Some officials have argued that their concerns are more prescient in hindsight than they were at the time. 

One official told Axios that the January memo 'struck me as an alarmist attempt to bring attention to Peter's anti-China agenda while presenting an artificially limited range of policy options'. 

Trump announced limits on travel from China one day after Navarro issued the memo. Pictured: A medical worker treats a COVID-19 patient at a hospital in Wuhan, the Chinese city where the outbreak originated in late December

Navarro opened the memo by writing: 'If the probability of a pandemic is greater than roughly 1%, a game-theoretic analysis of the coronavirus indicates the clear dominant strategy is an immediate travel ban on China.' 

At another point he concluded: 'Regardless of whether the coronavirus proves to be a pandemic-level outbreak, there are certain costs associated with engaging in policies to contain and mitigate the spread of the disease. 

'The most readily available option to contain the spread of the outbreak is to issue a travel ban to and from the source of the outbreak, namely, mainland China.'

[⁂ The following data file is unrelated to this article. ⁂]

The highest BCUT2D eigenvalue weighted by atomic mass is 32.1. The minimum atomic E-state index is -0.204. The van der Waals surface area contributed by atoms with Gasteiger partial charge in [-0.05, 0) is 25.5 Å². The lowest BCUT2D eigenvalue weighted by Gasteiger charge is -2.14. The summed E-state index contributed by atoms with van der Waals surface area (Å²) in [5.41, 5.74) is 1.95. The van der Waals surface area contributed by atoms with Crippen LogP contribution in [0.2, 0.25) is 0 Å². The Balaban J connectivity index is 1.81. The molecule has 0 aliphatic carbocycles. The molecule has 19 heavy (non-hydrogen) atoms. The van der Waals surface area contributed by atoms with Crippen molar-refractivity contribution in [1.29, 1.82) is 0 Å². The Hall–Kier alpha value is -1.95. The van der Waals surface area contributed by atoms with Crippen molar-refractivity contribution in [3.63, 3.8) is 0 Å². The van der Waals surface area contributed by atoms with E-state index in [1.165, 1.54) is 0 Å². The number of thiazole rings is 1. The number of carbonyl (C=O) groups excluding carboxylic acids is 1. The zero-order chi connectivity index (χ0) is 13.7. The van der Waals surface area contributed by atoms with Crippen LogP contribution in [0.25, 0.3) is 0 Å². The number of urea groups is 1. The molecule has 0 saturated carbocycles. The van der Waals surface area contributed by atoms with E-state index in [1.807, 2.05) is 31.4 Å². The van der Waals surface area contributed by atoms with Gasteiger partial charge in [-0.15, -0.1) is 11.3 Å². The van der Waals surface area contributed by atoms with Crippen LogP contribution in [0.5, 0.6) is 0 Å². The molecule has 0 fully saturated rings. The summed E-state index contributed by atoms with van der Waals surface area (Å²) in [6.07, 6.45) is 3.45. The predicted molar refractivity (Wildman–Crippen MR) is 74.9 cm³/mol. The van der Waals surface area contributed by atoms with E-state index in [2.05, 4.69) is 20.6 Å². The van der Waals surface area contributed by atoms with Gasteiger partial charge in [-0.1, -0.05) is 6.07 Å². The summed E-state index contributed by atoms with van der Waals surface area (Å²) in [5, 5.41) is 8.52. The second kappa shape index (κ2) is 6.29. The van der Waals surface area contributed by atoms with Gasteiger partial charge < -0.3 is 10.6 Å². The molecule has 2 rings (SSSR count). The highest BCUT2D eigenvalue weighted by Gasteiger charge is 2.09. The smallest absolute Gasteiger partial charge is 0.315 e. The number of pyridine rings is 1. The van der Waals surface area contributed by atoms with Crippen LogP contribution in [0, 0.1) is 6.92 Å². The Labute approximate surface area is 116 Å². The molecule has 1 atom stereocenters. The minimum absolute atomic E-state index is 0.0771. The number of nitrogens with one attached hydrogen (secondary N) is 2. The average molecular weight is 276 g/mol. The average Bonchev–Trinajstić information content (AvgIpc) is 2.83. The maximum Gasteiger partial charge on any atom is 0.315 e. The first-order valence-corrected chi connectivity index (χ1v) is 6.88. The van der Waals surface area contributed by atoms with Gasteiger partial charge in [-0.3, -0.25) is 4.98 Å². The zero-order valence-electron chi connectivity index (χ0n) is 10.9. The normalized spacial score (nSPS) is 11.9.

He cited an estimate by the Council of Economic Advisers' which indicated that banning travel from China would cost $2.9billion per month - or $34.6billion over a year.  

But he also noted that without containment a pandemic could cost the US up to $5.7trillion, depending on how deadly it was.  

Navarro pointed to the history of pandemic flus as he suggested that the chances of a new one were elevated by the novel coronavirus strain. 

'Historical precedent alone should be sufficient to prove the need to take aggressive action to contain the outbreak,' he wrote.